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Mangroves play important role in combating climate change, experts say

Published on August 1, 2022
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As the world’s climate changes, experts have said that mangroves have an increasingly important role to play as carbon sinks and as protection against changes to sea levels.

While mangroves are threatened by human activity — Unesco said that they are disappearing up to five times as fast as forests — there are examples from around the world and closer to home that show how they can be protected in the face of development.

The importance of mangroves was highlighted recently by the International Day for the Conservation of the Mangrove Ecosystem, a Unesco event that included a warning about the threats they face.

"Development has been one of the most significant challenges and balancing how development takes place with mangrove conservation"

Prof Nidal Hilal, NYU Abu Dhabi

Audrey Azoulay, Unesco’s director-general, said in a statement that mangroves were “in danger”, with more than three-quarters threatened. And that comes after about half of them were lost over the past four decades.

Nidal Hilal, founding director and principal investigator of New York University Abu Dhabi’s Water Research Centre, described mangroves as “crucial contributors to the well-being of coastal communities”.

The UAE is home to more than a dozen mangrove sites and has plans to expand and develop their presence across the Emirates.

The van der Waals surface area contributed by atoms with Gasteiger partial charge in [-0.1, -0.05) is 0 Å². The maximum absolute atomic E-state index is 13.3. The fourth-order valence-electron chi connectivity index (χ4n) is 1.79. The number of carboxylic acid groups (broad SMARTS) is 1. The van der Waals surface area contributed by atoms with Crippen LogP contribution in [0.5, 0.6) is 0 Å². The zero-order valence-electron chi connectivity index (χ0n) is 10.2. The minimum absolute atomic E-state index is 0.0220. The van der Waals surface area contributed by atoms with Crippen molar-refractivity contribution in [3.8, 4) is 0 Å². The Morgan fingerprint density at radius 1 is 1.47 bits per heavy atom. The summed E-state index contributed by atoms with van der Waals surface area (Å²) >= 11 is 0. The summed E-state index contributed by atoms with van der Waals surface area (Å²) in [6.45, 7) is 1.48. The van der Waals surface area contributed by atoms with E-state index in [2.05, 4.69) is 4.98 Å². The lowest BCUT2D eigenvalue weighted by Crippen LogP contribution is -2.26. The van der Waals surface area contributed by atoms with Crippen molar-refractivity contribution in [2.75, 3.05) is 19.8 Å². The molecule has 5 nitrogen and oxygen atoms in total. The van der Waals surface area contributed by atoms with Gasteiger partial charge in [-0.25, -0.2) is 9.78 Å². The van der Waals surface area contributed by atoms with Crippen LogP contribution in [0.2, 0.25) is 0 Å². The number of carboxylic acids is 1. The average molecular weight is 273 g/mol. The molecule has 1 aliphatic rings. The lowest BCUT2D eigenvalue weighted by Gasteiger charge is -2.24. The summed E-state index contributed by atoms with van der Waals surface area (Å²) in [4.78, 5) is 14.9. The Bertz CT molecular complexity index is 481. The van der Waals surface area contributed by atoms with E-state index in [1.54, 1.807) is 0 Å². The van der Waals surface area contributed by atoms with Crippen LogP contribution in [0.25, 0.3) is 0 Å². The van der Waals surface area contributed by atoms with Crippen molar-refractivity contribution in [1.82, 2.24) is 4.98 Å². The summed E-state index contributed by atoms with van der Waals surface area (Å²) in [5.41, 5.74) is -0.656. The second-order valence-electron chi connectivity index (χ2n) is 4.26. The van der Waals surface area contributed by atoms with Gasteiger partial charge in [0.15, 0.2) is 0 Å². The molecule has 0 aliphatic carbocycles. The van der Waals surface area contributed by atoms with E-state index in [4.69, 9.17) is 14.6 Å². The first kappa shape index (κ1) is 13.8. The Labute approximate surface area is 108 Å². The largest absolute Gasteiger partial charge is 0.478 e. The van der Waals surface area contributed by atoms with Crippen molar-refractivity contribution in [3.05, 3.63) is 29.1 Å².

In November, Mariam Al Mheiri, Minister of Climate Change and Environment, announced at Cop26 in Glasgow that the UAE will plant 100 million mangroves by 2030.

Abu Dhabi also announced plans to establish the emirate as a global hub for research and innovation in support of the conservation of mangroves during Prince William's landmark visit to the UAE.

Growing importance

People plant mangroves during an event organised by Companies for Good on Jubail Island, Abu Dhabi. All photos: Vidhyaa Chandramohan
People plant mangroves during an event organised by Companies for Good on Jubail Island, Abu Dhabi. All photos: Vidhyaa Chandramohan/The National

Mangrove peat absorbs excess water during heavy rain, he said, making flooding less likely, and mangroves reduce coastal erosion, with research showing that mangrove loss has made coasts more vulnerable.

“Waves initially go through mangrove forests before reaching the coast and they carry with them layers of mud and decaying plant matter,” Prof Hilal said.

“Mangroves act somewhat as a filter and trap some of these substances upon waves entering, reducing sedimentary erosion, which would damage the structure of shorelines.”

So, with global warming leading to higher sea levels, greater attention should, he said, be paid to their conservation.

Inside Abu Dhabi's Jubail Mangrove Park

Prof Hilal said mangroves were also important for bacteria and other decomposers, for invertebrates such as oysters and worms, for the fish and shrimp they are consumed by, and for the birds, reptiles and others that, in turn, eat them.

Their actions in filtering water and providing a nutrient-rich habitat are particularly important for fish, whose spawn can be protected by mangroves.

Alongside seagrass beds and saltwater marshes, mangroves make up what is sometimes known as blue forests, a maritime equivalent to land-based green forests.

“These blue forests, like the green forests that we all love and know, have a very important role in terms of carbon sequestration and storage,” said Niko Howai, a researcher at Reading University in the UK who is completing a PhD on mangroves on the Caribbean island of Tobago.

“Unlike their terrestrial counterparts, they don’t just take the carbon out of the atmosphere, but they also sink it into their roots and underground and they store it there. That in itself is a very important global benefit for mangroves, for why we should keep mangroves.”

Counteracting threats